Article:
Misconceptions About Indian Cooking
India is a vast, vibrant and ancient country that has long perfected its quintessential dishes, each uniquely shaped by the region it emerged from. Yet the myriad of cuisines and flavours available haven’t quite yet made it to the UK; we all know our madras from our masalas, but do you know your roti from your naan?
Many people are reluctant to try Indian food because they feel it will be too spicy or too oily, but this couldn’t be further from the truth. Finding fresh, authentic Indian dining can be difficult in the UK, but once you try the delightful taste of genuine Indian cuisine we cannot promise that you won’t want to swap Birmingham with Bombay. Here are the threebiggest misconceptions about Indian cuisine:
It’s always spicy
While Indian food is somewhat hotter than some European cuisine, most dishes can be made with varying levels of spice. Indian cooking is usually very precise when it comes to balancing spice blends,and while the likes of the vindaloo may make your eyes water, there are many more recipes available than the typical ones we all know.
Indian food can be spicy, but it can also be sweet, sour and all manners of flavours in between. In fact, regional dishes from Gujarat and Kashmir tend to be much sweeter than they are spicy. If in doubt, ask your waiter; if cooking at home, simply omit some spices or include yoghurt to tone down the spicier flavours.
It’s only for vegetarians
The historical and theological development of the nation may have led to a high number of vegetarians (500 million in fact) but Indian food is also known for its delicious meat and fresh fish dishes. Cows are considered sacred to many Hindus, but the consumption of beef is not outlawed in all regions and many Indian cooks are happy to prepare food regardless of their religious beliefs.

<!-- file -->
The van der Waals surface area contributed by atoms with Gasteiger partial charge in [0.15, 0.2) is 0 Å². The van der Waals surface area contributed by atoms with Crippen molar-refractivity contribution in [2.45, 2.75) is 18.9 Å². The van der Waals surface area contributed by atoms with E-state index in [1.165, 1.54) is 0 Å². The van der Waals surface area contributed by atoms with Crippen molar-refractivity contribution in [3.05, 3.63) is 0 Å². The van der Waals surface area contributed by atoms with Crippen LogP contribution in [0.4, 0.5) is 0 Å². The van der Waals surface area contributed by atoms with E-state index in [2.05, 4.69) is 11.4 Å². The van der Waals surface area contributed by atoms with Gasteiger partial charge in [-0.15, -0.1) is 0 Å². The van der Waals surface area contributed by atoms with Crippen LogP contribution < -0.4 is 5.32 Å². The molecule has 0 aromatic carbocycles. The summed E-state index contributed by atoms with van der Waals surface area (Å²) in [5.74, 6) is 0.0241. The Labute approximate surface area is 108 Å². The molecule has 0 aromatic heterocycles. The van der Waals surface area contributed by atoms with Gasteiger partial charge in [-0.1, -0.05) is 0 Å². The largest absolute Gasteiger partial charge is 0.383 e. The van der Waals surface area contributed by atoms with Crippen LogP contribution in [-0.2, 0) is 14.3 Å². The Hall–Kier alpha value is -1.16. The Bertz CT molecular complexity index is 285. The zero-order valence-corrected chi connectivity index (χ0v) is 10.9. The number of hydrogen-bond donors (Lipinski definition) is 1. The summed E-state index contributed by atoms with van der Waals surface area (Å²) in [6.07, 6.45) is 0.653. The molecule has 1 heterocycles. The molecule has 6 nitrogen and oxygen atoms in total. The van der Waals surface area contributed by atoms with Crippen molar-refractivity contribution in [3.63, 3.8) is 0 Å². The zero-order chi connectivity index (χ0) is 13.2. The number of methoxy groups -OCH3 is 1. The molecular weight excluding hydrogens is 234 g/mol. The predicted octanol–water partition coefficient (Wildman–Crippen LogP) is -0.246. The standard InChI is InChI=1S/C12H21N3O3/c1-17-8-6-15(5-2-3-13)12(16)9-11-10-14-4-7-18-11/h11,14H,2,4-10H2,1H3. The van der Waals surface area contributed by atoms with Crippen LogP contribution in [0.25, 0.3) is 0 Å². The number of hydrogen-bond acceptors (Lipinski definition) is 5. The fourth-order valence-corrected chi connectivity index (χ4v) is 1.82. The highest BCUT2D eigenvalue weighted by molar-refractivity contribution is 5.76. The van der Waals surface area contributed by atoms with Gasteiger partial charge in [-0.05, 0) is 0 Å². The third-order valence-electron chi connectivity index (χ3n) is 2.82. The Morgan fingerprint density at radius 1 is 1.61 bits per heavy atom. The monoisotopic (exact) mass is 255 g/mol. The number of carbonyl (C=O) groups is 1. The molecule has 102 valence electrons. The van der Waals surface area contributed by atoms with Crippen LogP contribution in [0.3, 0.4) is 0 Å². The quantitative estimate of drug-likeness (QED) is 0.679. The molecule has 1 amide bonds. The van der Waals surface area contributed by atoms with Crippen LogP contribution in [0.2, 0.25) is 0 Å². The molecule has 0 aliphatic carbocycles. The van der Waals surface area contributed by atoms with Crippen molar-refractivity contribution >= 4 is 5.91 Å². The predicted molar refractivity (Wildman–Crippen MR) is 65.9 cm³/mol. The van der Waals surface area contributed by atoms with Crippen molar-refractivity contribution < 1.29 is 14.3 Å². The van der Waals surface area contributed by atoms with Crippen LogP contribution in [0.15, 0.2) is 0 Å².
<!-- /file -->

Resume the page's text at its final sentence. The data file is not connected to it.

Equally, Indian food is a wonderful chance to try some exciting vegetarian food. Vegetarian dishes are just as succulent and flavoursome as their meaty counterparts, and are created around the premise of health and well-being – making India a good culinary destination for vegetarians and meat-eaters alike.
It’s always unhealthy
Much of Indian food is actually very healthy, but like any cuisine it features guilty pleasures and treats. Healthy eating is a fundamental part of Indian culture due to the region’s common religions; for example, the Ayurveda is an ancient scripture-come-life-science that explores the balance between mind and body, with an emphasis on healthy eating and an active lifestyle. This theology permeates Indian food, and is interwoven into many recipes and ingredients.
However, as Indian cooking assimilated into western culture, cooking styles began to vary greatly, which is why some modern Indian food can be oily or calorific.
Choosing where you dine carefully can counteract these misconceptions. Delve a little deeper and you’ll find dishes that arehealthier and more varied than the standard meals at your local take-away. Visit London’s best Indian fine dining restaurants to step out of your curry comfort zone anddiscoverthe range of food available.